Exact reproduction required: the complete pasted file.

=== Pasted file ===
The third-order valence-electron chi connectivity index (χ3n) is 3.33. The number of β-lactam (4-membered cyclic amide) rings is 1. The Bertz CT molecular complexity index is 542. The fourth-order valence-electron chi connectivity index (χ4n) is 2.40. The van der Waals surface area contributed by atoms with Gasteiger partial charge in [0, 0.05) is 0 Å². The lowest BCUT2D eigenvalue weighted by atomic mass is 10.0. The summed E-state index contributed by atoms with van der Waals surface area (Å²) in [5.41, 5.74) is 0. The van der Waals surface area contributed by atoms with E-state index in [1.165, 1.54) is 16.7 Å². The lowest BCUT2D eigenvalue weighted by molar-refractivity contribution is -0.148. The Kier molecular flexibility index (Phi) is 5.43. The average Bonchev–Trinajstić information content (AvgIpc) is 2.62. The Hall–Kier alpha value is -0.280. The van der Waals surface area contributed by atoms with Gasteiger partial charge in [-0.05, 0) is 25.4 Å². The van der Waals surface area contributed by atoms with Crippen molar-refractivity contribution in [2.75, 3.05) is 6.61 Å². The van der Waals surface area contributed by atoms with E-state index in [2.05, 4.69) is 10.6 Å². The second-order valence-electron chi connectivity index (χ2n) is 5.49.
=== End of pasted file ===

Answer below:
The third-order valence-electron chi connectivity index (χ3n) is 3.33. The number of β-lactam (4-membered cyclic amide) rings is 1. The Bertz CT molecular complexity index is 542. The fourth-order valence-electron chi connectivity index (χ4n) is 2.40. The van der Waals surface area contributed by atoms with Gasteiger partial charge in [0, 0.05) is 0 Å². The lowest BCUT2D eigenvalue weighted by atomic mass is 10.0. The summed E-state index contributed by atoms with van der Waals surface area (Å²) in [5.41, 5.74) is 0. The van der Waals surface area contributed by atoms with E-state index in [1.165, 1.54) is 16.7 Å². The lowest BCUT2D eigenvalue weighted by molar-refractivity contribution is -0.148. The Kier molecular flexibility index (Phi) is 5.43. The average Bonchev–Trinajstić information content (AvgIpc) is 2.62. The Hall–Kier alpha value is -0.280. The van der Waals surface area contributed by atoms with Gasteiger partial charge in [-0.05, 0) is 25.4 Å². The van der Waals surface area contributed by atoms with Crippen molar-refractivity contribution in [2.75, 3.05) is 6.61 Å². The van der Waals surface area contributed by atoms with E-state index in [2.05, 4.69) is 10.6 Å². The second-order valence-electron chi connectivity index (χ2n) is 5.49.